Baskets kept at Aberdeen Museum Services Store, Mintlaw 2016
2 fishwife's back creels with details of the carrying band often known as an Iris ( pronounced eereesh), skeds set in underneath to protect the base and photos of the sculpture of a fishwife in Peterhead who is carrying one of these baskets and an arm basket. The baskets are top heavy when empty and do not stand up so they must always have been carried around and stood upside down when empty. Some are made of cane, some of willow.
Arm baskets, some in cane, some in willow. The one with no handle is the finest made, with skeined cane. The handle had been broken.
Here are two quirky baskets - they are tiny as you can see and look just like miniature Yarmouth swills. One has a Norwegian flag painted on so there must be a fascinating story behind their arrival in this museum store.
This is another interesting basket. It is beautifully made and obviously has a specific use. It has a latch and little handle.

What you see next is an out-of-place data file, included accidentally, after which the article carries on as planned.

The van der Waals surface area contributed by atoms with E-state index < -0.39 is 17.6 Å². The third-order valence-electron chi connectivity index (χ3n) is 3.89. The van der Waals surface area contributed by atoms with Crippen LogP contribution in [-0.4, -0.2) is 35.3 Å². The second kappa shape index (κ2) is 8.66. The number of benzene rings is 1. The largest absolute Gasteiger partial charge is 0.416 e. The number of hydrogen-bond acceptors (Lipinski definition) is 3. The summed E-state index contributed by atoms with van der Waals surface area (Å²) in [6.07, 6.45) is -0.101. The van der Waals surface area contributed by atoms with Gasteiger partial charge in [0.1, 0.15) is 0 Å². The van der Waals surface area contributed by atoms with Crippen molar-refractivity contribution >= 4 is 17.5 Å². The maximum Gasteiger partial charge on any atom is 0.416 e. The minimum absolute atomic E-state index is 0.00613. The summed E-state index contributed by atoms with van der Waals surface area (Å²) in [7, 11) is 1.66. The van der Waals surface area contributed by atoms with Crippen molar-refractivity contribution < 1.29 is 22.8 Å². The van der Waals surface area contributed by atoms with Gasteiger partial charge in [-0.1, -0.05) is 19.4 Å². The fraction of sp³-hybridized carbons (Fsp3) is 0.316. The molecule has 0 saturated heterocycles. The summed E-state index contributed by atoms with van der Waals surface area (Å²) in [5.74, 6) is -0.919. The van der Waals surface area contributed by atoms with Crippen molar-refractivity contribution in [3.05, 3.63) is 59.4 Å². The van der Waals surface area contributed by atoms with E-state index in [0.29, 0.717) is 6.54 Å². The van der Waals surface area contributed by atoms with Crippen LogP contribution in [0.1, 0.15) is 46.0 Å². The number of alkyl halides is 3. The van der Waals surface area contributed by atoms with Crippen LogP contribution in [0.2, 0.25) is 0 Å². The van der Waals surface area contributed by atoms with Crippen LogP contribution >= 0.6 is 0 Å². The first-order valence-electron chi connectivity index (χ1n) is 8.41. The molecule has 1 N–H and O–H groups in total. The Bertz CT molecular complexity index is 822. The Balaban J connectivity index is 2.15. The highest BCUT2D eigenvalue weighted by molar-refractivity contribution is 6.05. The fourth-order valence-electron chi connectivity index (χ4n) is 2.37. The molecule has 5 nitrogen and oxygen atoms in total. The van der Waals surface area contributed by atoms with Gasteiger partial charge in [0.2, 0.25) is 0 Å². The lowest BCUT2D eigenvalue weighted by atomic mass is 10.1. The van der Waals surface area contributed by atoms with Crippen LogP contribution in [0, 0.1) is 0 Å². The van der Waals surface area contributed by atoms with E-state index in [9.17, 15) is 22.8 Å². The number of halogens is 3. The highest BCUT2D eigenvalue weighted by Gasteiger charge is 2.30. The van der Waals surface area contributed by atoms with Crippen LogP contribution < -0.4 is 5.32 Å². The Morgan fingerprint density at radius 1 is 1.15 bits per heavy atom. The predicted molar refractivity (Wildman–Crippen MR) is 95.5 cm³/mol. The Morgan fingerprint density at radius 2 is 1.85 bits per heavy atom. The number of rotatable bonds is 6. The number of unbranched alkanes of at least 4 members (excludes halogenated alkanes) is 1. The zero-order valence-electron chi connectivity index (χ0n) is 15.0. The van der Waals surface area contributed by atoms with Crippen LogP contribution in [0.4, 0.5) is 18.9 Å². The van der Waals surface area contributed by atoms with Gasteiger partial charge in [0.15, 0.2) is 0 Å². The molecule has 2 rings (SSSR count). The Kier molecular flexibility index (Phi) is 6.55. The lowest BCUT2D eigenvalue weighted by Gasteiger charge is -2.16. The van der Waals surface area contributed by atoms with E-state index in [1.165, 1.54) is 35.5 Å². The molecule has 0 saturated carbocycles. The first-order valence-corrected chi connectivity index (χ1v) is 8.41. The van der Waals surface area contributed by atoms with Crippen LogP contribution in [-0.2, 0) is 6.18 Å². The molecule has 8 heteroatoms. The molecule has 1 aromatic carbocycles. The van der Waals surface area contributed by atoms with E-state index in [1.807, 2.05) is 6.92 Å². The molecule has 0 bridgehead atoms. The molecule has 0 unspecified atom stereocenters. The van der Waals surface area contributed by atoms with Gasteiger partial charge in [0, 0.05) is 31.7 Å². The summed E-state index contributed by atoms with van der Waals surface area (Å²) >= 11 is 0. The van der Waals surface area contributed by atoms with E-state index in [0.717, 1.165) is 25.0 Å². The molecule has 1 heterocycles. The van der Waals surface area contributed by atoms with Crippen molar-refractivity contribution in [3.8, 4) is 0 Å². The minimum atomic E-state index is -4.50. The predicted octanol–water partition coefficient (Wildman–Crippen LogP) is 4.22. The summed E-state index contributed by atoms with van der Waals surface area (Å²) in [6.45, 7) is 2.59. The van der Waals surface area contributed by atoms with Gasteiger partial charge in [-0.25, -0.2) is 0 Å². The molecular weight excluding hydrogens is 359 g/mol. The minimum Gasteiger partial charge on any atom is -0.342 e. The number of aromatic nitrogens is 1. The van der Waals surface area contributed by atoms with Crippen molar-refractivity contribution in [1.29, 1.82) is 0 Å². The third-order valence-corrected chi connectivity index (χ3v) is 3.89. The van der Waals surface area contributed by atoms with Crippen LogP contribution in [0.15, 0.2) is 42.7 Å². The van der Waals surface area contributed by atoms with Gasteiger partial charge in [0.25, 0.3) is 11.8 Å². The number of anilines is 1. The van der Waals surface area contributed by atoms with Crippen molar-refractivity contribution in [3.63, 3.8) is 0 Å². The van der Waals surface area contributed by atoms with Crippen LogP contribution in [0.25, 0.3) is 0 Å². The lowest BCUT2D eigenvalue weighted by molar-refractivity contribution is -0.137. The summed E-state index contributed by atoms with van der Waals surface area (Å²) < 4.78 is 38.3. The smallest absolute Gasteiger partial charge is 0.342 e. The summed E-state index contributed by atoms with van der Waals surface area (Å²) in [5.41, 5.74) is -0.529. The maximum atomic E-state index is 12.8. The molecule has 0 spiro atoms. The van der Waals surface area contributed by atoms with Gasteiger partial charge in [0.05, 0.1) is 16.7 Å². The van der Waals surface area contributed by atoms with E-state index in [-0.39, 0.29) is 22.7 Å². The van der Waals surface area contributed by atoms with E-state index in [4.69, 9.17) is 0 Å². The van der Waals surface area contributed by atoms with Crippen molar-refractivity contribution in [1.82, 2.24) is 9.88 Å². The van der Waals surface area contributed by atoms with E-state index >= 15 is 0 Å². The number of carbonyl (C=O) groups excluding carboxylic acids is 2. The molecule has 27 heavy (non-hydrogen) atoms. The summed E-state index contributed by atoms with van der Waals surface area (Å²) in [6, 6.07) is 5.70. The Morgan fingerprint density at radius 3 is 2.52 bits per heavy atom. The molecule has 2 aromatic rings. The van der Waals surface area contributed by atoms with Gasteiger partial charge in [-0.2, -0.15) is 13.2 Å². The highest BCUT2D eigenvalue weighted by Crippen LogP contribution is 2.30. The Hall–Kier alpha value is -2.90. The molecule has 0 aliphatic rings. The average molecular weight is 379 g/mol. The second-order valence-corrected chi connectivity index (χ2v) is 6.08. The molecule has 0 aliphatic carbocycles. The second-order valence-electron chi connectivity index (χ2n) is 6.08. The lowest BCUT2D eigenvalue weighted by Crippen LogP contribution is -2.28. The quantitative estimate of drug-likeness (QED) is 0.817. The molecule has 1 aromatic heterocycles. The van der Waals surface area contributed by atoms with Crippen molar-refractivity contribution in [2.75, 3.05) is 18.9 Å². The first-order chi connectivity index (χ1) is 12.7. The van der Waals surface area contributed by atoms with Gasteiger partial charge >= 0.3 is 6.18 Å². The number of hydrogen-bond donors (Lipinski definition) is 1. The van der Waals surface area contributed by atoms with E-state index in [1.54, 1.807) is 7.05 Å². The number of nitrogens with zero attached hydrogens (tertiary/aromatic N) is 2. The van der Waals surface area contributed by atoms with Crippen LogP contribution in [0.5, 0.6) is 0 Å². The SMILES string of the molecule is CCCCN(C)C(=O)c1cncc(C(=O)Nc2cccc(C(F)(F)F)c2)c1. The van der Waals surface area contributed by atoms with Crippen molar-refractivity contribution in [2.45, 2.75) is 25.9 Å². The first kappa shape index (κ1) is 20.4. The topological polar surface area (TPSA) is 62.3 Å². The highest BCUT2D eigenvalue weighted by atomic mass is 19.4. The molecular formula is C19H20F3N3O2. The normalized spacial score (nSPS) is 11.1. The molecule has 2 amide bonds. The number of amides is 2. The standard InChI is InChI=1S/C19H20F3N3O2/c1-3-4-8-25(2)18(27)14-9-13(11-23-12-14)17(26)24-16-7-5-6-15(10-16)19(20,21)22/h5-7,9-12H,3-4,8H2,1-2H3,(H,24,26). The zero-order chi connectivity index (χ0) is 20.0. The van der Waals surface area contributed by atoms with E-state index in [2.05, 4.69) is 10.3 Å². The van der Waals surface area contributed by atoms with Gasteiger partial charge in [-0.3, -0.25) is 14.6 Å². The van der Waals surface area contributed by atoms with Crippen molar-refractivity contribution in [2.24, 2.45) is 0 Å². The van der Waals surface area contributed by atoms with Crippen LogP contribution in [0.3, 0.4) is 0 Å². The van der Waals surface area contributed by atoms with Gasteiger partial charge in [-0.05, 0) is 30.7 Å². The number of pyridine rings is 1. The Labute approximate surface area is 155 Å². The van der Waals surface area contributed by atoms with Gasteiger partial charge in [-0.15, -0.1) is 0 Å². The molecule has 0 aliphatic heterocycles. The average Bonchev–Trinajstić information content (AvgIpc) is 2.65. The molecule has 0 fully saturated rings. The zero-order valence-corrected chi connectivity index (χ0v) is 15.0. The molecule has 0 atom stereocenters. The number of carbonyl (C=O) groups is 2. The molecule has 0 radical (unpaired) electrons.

There were several skulls in the collection and we took down the best of them. They were all very well used. These were baskets taken out by local fishermen with a baited long line. This was inshore fishing and an ancient tradition. The bait was gathered by women in arm baskets and then they would bait the line. This was lifted onto the boat and a woman would sometimes carry her man onto the boat so he would not get his feet wet before setting out to sea.